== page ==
On June 9, 1884, Theodore Roosevelt arrived back in North Dakota, a very different man from the one who left. In February of 1884, Roosevelt lost his wife and mother on the same day and he had been biding time, finishing up commitments in New York, before he could escape back to the Badlands, an escape he thought would be permanent as he was done with politics.
Elkhorn Ranch, Theodore Roosevelt’s second ranch on the banks of the Little Missouri River in North Dakota. From the Theodore Roosevelt Birthplace National Historic Site.
On Roosevelt’s first visit to North Dakota, he had purchased the Chimney Butte, or Maltese Cross Ranch, the cabin of which can still be seen today at the Theodore Roosevelt National Park Visitors’ Center. It was upon his return that Roosevelt set about establishing and building a second, larger ranch, right along the banks of the Little Missouri River, a ranch he named Elkhorn.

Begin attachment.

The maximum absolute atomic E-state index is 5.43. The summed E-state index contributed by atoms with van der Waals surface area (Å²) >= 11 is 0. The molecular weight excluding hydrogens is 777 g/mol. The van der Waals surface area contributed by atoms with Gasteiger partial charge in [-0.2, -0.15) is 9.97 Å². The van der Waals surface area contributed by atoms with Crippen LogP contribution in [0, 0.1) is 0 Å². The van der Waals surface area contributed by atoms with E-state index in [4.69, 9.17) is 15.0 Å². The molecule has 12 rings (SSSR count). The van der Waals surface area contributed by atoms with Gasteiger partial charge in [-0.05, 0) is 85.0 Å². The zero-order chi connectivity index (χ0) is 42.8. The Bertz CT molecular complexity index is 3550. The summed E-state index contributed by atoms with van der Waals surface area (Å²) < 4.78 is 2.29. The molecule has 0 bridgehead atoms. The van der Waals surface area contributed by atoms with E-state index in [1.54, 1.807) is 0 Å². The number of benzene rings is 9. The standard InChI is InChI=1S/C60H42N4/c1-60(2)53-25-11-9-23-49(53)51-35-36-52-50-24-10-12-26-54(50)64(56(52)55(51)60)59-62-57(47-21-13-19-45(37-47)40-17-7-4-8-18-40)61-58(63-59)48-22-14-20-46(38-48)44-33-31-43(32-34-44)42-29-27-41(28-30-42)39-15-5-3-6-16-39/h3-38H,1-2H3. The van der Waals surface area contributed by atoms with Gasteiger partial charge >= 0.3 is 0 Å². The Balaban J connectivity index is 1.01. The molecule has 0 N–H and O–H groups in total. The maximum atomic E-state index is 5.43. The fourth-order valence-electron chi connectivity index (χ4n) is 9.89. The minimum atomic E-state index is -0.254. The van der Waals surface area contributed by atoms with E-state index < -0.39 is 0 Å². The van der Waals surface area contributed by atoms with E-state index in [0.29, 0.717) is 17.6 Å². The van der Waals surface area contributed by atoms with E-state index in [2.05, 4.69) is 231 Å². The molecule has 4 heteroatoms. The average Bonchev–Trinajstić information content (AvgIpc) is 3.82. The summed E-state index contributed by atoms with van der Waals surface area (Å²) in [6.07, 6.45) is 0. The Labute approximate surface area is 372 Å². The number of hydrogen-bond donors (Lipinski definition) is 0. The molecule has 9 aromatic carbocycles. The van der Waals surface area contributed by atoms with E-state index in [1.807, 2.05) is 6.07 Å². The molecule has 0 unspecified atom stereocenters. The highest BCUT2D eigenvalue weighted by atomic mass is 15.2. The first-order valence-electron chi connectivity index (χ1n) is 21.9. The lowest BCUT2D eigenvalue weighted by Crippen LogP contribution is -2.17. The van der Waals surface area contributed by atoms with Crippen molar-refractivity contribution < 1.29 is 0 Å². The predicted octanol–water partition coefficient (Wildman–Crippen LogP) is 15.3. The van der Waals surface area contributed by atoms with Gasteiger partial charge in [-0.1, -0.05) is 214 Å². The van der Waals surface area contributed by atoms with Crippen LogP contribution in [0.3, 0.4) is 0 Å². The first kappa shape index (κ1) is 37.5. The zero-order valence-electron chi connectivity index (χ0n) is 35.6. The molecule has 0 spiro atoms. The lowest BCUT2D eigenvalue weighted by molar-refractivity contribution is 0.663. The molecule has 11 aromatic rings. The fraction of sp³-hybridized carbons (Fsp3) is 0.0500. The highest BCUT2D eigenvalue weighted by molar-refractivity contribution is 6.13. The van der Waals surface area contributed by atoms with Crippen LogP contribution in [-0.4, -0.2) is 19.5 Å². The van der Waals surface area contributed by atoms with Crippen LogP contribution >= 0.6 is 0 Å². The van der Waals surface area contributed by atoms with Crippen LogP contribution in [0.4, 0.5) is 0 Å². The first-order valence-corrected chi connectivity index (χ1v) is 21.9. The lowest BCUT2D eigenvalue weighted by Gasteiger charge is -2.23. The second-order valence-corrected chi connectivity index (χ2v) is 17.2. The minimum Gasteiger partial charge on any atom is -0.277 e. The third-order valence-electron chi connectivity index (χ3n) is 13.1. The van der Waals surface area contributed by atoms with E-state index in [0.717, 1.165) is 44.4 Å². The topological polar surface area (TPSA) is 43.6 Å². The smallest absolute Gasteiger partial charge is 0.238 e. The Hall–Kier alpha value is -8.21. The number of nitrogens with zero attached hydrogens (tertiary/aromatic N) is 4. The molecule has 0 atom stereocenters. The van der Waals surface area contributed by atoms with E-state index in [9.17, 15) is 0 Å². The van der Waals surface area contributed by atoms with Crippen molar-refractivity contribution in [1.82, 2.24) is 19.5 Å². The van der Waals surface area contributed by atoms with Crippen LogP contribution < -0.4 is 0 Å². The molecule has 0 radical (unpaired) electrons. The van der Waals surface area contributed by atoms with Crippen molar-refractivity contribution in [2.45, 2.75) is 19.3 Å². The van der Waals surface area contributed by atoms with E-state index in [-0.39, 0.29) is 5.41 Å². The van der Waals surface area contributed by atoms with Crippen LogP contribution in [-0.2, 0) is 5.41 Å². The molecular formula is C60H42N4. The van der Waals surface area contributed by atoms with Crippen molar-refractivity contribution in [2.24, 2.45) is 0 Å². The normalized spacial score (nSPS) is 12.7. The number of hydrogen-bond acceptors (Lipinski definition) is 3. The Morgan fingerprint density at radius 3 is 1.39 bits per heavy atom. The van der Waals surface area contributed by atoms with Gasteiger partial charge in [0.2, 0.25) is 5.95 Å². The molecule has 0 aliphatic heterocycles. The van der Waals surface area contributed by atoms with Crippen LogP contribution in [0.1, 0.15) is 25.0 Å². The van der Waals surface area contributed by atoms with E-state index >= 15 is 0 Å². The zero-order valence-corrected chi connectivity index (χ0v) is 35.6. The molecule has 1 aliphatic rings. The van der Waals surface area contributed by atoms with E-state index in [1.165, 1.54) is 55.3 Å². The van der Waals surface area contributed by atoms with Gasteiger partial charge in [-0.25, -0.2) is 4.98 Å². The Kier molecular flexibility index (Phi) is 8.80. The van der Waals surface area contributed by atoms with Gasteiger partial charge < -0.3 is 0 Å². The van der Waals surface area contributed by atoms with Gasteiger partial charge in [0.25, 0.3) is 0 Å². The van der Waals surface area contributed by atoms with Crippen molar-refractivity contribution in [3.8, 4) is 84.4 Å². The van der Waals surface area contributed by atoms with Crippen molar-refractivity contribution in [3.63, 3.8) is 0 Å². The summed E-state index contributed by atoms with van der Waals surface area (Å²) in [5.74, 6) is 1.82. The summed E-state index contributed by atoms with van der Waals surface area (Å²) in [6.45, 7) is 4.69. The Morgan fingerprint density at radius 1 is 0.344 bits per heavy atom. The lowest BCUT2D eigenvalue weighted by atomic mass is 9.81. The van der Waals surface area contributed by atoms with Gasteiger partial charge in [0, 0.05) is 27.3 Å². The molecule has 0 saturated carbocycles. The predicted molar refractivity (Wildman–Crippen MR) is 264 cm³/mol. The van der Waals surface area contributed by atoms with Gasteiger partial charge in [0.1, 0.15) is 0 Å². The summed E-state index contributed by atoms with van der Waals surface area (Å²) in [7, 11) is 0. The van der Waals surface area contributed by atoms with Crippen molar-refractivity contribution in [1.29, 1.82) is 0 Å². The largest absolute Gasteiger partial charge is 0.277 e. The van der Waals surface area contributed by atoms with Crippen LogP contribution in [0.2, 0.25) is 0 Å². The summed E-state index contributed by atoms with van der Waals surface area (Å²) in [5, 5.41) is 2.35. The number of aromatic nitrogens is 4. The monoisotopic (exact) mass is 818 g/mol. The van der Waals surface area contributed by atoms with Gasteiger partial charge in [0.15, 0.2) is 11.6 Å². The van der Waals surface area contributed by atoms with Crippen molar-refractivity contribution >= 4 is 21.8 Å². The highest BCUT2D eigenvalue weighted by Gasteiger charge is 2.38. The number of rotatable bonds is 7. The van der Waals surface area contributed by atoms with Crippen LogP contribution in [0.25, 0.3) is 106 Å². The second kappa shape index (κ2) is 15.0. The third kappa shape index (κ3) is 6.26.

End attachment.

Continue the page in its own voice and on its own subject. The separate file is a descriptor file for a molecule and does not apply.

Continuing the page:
The new ranch site was located 35 miles north of Medora, well away from the railroad line and bustle of Medora’s businesses. Visiting the site at another time, Roosevelt found interlocked horns from two bull elk that had been fighting when their horns became tangled. The symbol struck Roosevelt and he named the ranch for his discovery, even designing his brand for the ranch to resemble an elk horn.
I was privileged enough to be able to visit the Elkhorn Ranch site last fall alongside many of our Symposium guests. It isn’t easy to reach but well worth the effort. The site itself is part of the three units that make up Theodore Roosevelt National Park and under the jurisdiction of the National Park Service. The site still sits peacefully along the Little Missouri River. However, all that is now left of the once large and prosperous ranch is the cornerstones of the house.
2011 Theodore Roosevelt Symposium attendees stand on the cornerstones of the Elkhorn Ranch house during a visit to the Elkhorn site. Photo by Krystal Thomas
Jenkinson, Clay. Theodore Roosevelt in the Dakota Badlands: An Historical Guide, 2006.